Kelly Ann Sassone currently teaches kindergarten at Da Vinci Connect and is an elementary math specialist at the UCLA Curtis Center. She also teaches Math 74SL at UCLA, which aims to facilitate student development of the professional mathematical and pedagogical understandings required to teach California’s K-5th grade mathematics curriculum through both coursework and fieldwork in local classrooms. She has been teaching for 16 years and has presented at various conferences around the state.

# Chris Shore

### Coordinator of Secondary Curriculum & Instruction, Murrieta Valley USD, Author, The Math Projects Journal

Session Title: How High is Your Ceiling? Teacher Expectations & Pedagogy from a Singapore Garden

Strand: Pedagogy, Grades 6-8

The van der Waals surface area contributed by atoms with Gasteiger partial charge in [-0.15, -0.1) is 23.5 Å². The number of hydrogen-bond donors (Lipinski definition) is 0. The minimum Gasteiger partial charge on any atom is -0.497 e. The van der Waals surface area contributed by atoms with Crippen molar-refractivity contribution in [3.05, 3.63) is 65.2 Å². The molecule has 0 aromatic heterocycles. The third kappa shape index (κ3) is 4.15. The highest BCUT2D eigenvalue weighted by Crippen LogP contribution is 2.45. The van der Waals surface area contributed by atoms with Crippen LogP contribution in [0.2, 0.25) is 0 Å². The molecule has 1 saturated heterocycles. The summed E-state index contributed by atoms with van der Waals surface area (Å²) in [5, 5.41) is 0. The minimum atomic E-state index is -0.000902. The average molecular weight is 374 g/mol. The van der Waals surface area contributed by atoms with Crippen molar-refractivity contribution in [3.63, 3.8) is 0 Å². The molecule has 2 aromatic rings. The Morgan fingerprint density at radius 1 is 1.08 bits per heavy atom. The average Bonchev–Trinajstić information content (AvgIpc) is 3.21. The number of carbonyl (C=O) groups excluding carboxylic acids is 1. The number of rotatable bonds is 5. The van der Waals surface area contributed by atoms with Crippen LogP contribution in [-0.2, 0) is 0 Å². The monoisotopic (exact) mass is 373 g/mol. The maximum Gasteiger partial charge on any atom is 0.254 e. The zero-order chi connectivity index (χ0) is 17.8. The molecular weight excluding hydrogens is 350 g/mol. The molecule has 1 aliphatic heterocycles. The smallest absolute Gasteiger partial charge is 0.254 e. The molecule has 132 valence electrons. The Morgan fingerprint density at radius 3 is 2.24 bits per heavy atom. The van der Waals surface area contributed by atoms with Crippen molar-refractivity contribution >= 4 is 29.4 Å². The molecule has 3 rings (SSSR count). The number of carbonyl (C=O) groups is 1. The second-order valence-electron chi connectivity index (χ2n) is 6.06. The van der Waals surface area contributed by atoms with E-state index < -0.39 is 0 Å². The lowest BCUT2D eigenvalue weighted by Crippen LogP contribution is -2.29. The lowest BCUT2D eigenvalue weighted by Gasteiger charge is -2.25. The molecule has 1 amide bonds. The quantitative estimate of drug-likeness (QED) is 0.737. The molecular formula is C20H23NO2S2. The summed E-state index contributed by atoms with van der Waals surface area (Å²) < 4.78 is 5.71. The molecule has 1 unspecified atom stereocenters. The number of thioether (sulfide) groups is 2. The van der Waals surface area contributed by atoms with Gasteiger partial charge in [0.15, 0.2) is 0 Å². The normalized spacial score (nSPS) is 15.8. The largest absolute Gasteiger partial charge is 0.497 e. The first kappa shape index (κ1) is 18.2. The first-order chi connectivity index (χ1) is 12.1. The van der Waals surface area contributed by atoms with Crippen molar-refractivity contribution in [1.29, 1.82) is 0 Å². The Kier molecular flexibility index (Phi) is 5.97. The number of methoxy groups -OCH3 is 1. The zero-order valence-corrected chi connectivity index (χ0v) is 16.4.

The level of student learning in any class is directly related to the level of the teacher’s expectations of students’ abilities. Experience a math problem from Singapore that demonstrates what the expectations are in the country with the highest achieving math students in the world. Then participate in a math activity that will demonstrate simple instructional strategies to support engagement, higher-order thinking, and prerequisite skills for area of circles (Standard 7.G.4).

Chris Shore is an experienced teacher and presenter, who taught high school mathematics for 29 years. As a California Awardee for the Presidential Award for Excellence in Mathematics and Science Teaching, he knows how to effectively engage adolescents in the mathematics classroom. Chris is also the author of several education articles as well as the books, MPJ’s Ultimate Math Lessons and Clothesline Math: The Master Number Sense Maker.

# Daren S. Starnes

### Statistics Consultant

Session Title: Making Sense of Statistical Inference via Simulation

Strand: Mathematics for Teachers, Grades 9-12